WHY I RIDE A BIKE
by Heather Sellers
Every single time I get on my bike, I feel two things: younger, wiser. Cycling is childhood perfected.
For a long, long time, I forgot about bikes.
I was married to a runner and I was a runner. When we got divorced, I needed a new context for myself. New people to be around, new friends, some version of running that was my own. I needed something to do that cleared my mind and strengthened me. Something to reset the counter to zero. I wasn’t sure who I was, but I suspected the bike would take me to her.
I bought a Bianchi because it was the most beautiful, perfect thing I had seen in a long, long time. Like most adults, I had forgotten all about bikes. Their perfection as machines: nothing missing, nothing extra. Like a poem.
At first, the Bianchi was like a lover, a rebound relationship, a summer romance. I didn’t want to date for a long time after my divorce. I just wanted to ride my bike. On the bike, I am my most essential self. I’m happiest. The bike tunes me to myself.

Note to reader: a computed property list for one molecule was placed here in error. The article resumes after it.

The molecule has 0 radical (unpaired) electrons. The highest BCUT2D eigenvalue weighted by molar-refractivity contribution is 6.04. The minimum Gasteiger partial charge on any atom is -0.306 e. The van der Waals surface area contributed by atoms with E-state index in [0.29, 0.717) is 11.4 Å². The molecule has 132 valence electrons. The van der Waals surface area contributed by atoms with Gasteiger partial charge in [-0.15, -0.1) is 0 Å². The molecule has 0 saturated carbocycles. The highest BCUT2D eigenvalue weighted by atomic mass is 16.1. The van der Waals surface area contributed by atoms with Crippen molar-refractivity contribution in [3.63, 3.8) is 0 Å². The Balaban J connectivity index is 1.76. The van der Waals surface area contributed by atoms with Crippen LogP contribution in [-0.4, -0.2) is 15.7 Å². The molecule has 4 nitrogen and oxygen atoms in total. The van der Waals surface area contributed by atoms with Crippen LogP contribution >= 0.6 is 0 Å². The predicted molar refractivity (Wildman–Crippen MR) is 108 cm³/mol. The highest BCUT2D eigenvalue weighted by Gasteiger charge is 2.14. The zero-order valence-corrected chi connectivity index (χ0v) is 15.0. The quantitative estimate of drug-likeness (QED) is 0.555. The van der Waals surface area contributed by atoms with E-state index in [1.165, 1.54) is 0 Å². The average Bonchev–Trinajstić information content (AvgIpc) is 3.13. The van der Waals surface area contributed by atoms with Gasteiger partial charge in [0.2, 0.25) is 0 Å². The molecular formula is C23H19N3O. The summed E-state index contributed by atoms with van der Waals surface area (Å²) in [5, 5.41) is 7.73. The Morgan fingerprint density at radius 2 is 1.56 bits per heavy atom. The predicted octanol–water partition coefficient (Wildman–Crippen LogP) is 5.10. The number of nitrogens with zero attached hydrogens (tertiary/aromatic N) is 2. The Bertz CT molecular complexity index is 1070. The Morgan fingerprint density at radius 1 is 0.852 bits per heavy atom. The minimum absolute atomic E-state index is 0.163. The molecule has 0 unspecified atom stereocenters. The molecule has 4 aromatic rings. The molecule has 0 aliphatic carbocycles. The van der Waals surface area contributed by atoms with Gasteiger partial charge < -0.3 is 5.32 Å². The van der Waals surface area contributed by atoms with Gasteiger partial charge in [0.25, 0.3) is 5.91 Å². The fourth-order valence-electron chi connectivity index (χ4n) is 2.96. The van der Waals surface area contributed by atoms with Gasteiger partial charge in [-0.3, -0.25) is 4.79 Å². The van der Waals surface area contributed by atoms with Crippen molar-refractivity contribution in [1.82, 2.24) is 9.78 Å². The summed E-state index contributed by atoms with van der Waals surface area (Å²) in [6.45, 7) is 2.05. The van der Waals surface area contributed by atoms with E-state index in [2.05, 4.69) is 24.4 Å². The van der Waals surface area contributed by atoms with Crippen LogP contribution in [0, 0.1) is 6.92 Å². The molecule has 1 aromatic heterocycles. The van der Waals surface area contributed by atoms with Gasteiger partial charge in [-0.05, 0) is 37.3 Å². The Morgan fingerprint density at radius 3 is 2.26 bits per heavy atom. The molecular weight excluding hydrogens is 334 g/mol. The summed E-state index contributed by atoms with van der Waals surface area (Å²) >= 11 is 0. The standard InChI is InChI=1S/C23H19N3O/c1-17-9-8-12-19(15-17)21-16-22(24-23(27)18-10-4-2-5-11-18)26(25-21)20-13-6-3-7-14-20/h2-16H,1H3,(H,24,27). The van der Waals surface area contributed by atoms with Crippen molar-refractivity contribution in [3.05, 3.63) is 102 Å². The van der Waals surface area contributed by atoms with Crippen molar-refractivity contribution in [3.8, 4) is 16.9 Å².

I teach writing and creativity at the college level, and this is what I tell my students: you don’t need this class. You already know everything you need to know. Remember when you danced? Drew? Sang? Played all manner of musical instruments? You have been an artist all along. Why did you stop? When did you stop?
Same thing for the bike.
We’re all cyclists. Those of us fortunate to have had bikes as kids know exactly what it is that makes riding the bike as important, vital, and sustaining as prayer. Riding is heavenly.
Why did we stop?